- Dolomite Benchtops have a better durability rating than Marble Benchtops, owing to their thick mineral composition. Dolomite, which is slightly harder than most marbles, is more resistant to scratches and heat. This stone, on the other hand, lacks the solidity and durability of granite and quartzite. In other words, in terms of durability, it’s a decent middle-of-the-road alternative for kitchen and bathroom renovation projects.
- Dolomite Benchtops are generally less expensive than some prized Marbles Slabs and other quality slabs, such as quartz and granite. However, keep in mind that prices will vary depending on the precise application and stone variety you choose.
- Dolomite is typically grey, white, or tan in tone, making it ideal for creating a stylish environment. It’s less frequent to find it with pink, brown, black, or green tinges. Dolomite often has a streaked pattern similar to several popular marble kinds. For homeowners who want the royal beauty of marble, dolomite delivers — with the added benefit of being less delicate and lasting longer, all at a lower cost.
How to Care for Dolomite Kitchen Benchtops?
- If a spill occurs, clean it up as soon as possible to prevent the stain from penetrating the surface. If left on the surface for too long, your Dolomite Benchtop will stain with beetroot, red wine, and some herbs and spices like saffron or turmeric.
- Clean your Dolomite Benchtops using soapy hot water in most cases.
- Your Dolomite Benchtops will last longer if you reseal it every year. Cleaning your Dolomite with harsh acidic cleaning agents will etch the surface. Use only non-acidic and/or stone-specific cleansers, which are available at all supermarkets.
- If stains do occur, use a poultice to remove them. Commercial products are available from your fabricator or a hardware store. However, in most circumstances, a baking soda and water poultice will suffice. If you have any issues, please discuss them with your stone supplier. Olive oil bottles, for example, are notoriously difficult to keep fully dry, and the layer of olive oil on the bottom of the bottle may stain the Dolomite. Place these containers on a shelf or in a cupboard.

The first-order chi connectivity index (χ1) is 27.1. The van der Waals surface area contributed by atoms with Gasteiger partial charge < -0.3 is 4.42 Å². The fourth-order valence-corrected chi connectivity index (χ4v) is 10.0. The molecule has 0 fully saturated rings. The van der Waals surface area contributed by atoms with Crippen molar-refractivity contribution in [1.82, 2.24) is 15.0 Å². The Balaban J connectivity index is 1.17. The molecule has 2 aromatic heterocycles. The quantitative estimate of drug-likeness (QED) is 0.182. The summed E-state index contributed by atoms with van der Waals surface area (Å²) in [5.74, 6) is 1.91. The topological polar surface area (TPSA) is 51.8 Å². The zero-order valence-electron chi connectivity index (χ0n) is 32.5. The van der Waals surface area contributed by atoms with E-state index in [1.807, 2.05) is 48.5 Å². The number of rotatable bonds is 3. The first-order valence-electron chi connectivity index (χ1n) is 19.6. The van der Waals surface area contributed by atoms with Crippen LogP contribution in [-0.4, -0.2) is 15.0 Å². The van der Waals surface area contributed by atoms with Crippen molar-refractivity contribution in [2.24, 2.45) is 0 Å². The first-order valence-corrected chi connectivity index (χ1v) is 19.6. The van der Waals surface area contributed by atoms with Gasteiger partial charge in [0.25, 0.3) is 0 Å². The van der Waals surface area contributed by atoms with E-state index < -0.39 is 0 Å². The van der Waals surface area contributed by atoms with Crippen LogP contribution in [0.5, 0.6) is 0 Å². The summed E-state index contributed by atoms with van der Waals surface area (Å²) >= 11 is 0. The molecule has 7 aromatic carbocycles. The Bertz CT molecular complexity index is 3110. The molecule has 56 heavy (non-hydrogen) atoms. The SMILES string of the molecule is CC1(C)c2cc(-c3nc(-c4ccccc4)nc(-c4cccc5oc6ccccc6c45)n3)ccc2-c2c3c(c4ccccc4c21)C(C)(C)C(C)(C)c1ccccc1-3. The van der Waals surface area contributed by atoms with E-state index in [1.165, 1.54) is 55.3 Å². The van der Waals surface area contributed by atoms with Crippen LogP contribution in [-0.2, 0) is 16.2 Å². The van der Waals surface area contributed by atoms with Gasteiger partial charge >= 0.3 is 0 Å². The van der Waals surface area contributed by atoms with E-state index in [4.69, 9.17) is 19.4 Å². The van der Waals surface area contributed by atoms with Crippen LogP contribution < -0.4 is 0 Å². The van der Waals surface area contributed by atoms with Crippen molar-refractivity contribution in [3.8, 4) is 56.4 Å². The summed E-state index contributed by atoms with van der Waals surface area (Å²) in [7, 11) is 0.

- When preparing meals, use a chopping board. Your knife and the countertop will be damaged if you cut straight on the Dolomite. Bacteria from meats and other meals will penetrate the Dolomite’s pores, staining and etching it, while oils and acidic foods will stain and etch it.
- Use trivets under any hot pots or pans since direct contact can result in a burn mark or “thermal shock,” especially if the pan is rusted.
Because of the many various stones and patterns available at Avant Stone, choosing an option for your kitchen benchtop can be intimidating. Many people want the beauty of marble, and Dolomite might be an enticing alternative if you want a little more peace of mind when it comes to staining and etching, and you want the look of marble without the price tag. Some recommended colour combinations are:
- With Super White Dolomite, dark colours like black and dark grey complement the white stone and make it stand out. On the other hand, for a white-on-white appeal, Super White is great as it provides elegance and class to the well-lit kitchen. Just make sure some other hues are present to balance the paleness.
- With Grigio Concreto, the dark grey will suit dark interiors like deep brown, black, and coffee. With its subtle white specks, it can match light colours like off-white too. This stone will add a certain richness to the kitchen, stealing all the attention.